Stories of Change

A facilitator leads a group of students through an exercise as part of the mental health sessions at the public school of Cassavon.

In Haiti, Mental Health is Important in Earthquake Recovery

Students at the public school of Cassavon in Haiti’s Pestel municipality have been through a lot in the last few years. We first got to know this community following Hurricane Matthew five years ago. Cassavon was one of the public schools that CWS helped rebuild after the storm. We also helped build homes for local families whose houses had been badly damaged or destroyed. Then, in the last couple of years, Haiti has plunged deeper and deeper into political unrest and economic turmoil. The COVID-19 pandemic has not spared Haiti, either, and the economic fallout of closed borders and shutdowns has been devastating.

On the morning of Saturday, August 14, 2021, another disaster struck. A 7.2-magnitude earthquake shook Haiti, its epicenter not far from Pestel. More than 2,200 people died. Thousands were injured. Fields that had been ready for harvest were destroyed. Buildings collapsed.

We are proud to say that the public school of Cassavon stood strong through the quake, as did all of the houses that CWS helped families build. That’s about the extent of the good news, though. Families in Pestel are once again struggling to cope. Our initial surveys showed that there are huge needs for necessities like shelter and water. The CWS family is responding, and you can learn more about that here.

For now, though, let’s focus on the students at the public school of Cassavon. This earthquake was the latest in a series of traumatic events that they were trying to process. Within a few weeks, it was clear that their young minds and bodies were struggling under the weight of deep stress and anxiety. Mental health had to be a priority alongside the other elements of our relief effort.

In October, we organized two sessions for the students at Cassavon. A total of 139 children participated in a two-part program. It was split into two three-hour sessions on back-to-back Fridays. The objective was to help students find the words to talk about their mental health and then to offer activities and outlets to help them feel calmer and more hopeful.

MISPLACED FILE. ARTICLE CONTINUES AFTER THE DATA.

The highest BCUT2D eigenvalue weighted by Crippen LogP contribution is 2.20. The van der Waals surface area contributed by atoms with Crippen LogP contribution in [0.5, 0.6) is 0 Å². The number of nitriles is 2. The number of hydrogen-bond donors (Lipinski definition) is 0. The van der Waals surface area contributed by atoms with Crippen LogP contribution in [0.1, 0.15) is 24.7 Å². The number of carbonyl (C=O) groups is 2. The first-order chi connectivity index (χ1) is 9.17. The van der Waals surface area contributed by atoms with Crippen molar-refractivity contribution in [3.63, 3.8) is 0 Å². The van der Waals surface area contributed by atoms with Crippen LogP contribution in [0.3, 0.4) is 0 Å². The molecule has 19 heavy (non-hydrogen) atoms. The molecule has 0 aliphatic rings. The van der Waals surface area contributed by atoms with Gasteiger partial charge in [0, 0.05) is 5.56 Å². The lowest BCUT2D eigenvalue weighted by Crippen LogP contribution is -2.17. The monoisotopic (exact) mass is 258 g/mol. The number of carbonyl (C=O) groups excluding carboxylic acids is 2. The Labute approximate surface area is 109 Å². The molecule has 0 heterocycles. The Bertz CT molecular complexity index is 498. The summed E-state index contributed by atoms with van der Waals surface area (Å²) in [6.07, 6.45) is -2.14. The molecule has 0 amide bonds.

The lessons varied based on the students’ ages, but they followed a basic pattern. In group sessions, students learned the words for lots of different emotions that they could use to describe how they were feeling. They learned about how there are variations and mixtures for emotions, and they might even be feeling something that we don’t have words for yet. They did deep breathing exercises and learned about basic meditation and mindful listening. They talked about things that they felt hopeful about. They also danced and did exercises like jumping rope or stretching. All of these are things that they could do again on their own or show to their families to do at home, too.

Students ranked how they were feeling before and after the sessions, and we saw a dramatic rise from start to finish. Students showed an interest in having these sessions as a regular part of their school week and said that they would continue to practice at home when they feel tense. Some students who were really struggling were identified for deeper follow up support.

Following the success of these sessions at Cassavon, we are planning similar workshops in nine other schools across Pestel. We are also holding training sessions for teachers to better understand and accompany children and for community leaders so that they can learn how to lead these sessions and hold them for other groups and prevent domestic or community violence.

After the training, the consultants told us that the best advice they would give organizations working in similar situations is that people need more than just financial or material support. They need support rebuilding their mental health and resilience, which enable people to cope on their own with the realities of life. “Organizations that support teachers and students must continue to do so, because they are the real engines of social revival,” they said.

The road to recovery from this earthquake will be a long one. As physical infrastructure and systems are rebuilt, minds and bodies will need to be healed, too. Thank you, CWS family, for bringing some hope and peace back to the students at the public school of Cassavon and to many of our other neighbors in Haiti.

We are grateful for the support of the CWS family and our valued partners in the August earthquake response. We would like to thank Episcopal Relief and Development, the Evangelical Lutheran Church in America, the Church of the Brethren, the United Church of Christ, Week of Compassion and the Christian Reformed Churches in the Netherlands. Our ACT Alliance partners, alongside generous congregational, individual and foundation supporters, are also making this response possible.